Hammertoes usually start out as mild deformities and get progressively worse over time. In the earlier stages, hammertoes are flexible and the symptoms can often be managed with changes in shoe
styles and foot care products. But if left untreated, hammertoes can become more rigid and painful. Corns are more likely to develop as time goes on-and corns never really go away, even after
trimming. In more severe cases of hammertoe
, corn lesions may evolve into severe ulcerations. These lesions
frequently occur in patients who have vascular disease or are Diabetic with neuropathy. The ulcerations can extend to the bone and result in infection and possible loss of digit or amputation.
The constant pressure a woman's foot receives in Hammer toe
high-heeled shoes due to the force of gravity causes their feet to naturally slide down and press on the lowest point of the shoe so they are not able to receive enough space and stretch out. The
result is an eventual distortion of the woman's toes. The deformity comes as a result of the shortening of muscles inside the toes because the toes become used to being in a bent position, prompting
the muscles to fail to extend any further and become tightened and curbed. At first, toes may still be stretched out if poor footwear is not being worn, yet if the habit is persistent...the person's
toes will eventually become used to the position they are constantly in and muscle fibers inside them will harden and refuse to stretch.
Some people never have troubles with hammer toes. In fact, some people don't even know they have them. They can become uncomfortable, especially while wearing shoes. Many people who develop symptoms
with hammer toes will develop corns, blisters and pain on the top of the toe, where it rubs against the shoe or between the toes, where it rubs against the adjacent toe. You can also develop calluses
on the balls of the feet, as well as cramping, aching and an overall fatigue in the foot and leg.
Most health care professionals can diagnose hammertoe simply by examining your toes and feet. X-rays of the feet are not needed to diagnose hammertoe, but they may be useful to look for signs of some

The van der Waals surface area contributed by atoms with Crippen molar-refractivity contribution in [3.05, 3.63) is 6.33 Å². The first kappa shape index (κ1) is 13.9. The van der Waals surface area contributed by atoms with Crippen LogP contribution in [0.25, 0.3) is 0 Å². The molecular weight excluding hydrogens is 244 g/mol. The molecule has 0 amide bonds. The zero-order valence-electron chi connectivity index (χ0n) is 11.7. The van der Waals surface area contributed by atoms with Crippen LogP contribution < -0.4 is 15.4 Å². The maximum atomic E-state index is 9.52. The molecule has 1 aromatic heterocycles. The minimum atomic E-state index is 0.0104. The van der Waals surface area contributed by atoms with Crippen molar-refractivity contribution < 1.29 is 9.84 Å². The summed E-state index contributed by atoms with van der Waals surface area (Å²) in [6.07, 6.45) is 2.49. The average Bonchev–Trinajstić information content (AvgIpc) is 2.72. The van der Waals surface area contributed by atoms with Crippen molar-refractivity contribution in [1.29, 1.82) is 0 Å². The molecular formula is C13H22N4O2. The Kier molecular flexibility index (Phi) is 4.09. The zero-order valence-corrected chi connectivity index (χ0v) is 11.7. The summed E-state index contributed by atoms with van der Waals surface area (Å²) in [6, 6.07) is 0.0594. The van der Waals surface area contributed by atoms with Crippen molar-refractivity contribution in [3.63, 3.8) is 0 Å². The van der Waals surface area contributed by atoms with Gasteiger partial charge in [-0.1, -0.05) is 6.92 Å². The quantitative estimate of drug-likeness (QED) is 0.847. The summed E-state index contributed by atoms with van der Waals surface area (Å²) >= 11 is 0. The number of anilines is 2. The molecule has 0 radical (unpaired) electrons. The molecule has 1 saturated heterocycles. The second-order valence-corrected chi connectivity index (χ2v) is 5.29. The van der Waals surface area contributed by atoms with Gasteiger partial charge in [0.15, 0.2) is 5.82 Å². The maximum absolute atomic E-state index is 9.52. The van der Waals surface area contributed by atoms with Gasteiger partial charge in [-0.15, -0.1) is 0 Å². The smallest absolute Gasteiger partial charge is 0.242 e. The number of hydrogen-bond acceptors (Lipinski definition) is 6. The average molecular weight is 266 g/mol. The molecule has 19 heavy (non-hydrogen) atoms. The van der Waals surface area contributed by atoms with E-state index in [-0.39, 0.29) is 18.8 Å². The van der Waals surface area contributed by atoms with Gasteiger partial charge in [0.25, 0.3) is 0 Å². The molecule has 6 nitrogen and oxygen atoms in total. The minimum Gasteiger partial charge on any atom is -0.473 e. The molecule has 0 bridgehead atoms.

types of arthritis (such as rheumatoid arthritis) or other disorders that can cause hammertoe. If the deformed toe is very painful, your doctor may recommend that you have a fluid sample withdrawn
from the joint with a needle so the fluid can be checked for signs of infection or gout (arthritis from crystal deposits).
Non Surgical Treatment
In many cases, conservative treatment consisting of physical therapy and new shoes with soft, spacious toe boxes is enough to resolve the condition, while in more severe or longstanding cases
podiatric surgery may be necessary to correct the deformity. The patient's doctor may also prescribe some toe exercises that can be done at home to stretch and strengthen the muscles. For example,
the individual can gently stretch the toes manually, or use the toes to pick things up off the floor. While watching television or reading, one can put a towel flat under the feet and use the toes to
crumple it. The doctor can also prescribe a brace that pushes down on the toes to force them to stretch out their muscles.
In advanced cases in which the toe has become stiff and permanently bent, the toe can be straightened with surgery. One type of surgery involves removing a small section of the toe bone to allow the
toe to lie flat. Surgery for hammertoe usually is classified as a cosmetic procedure. Cosmetic foot surgeries sometimes cause complications such as pain or numbness, so it?s better to treat the
problem with a shoe that fits properly.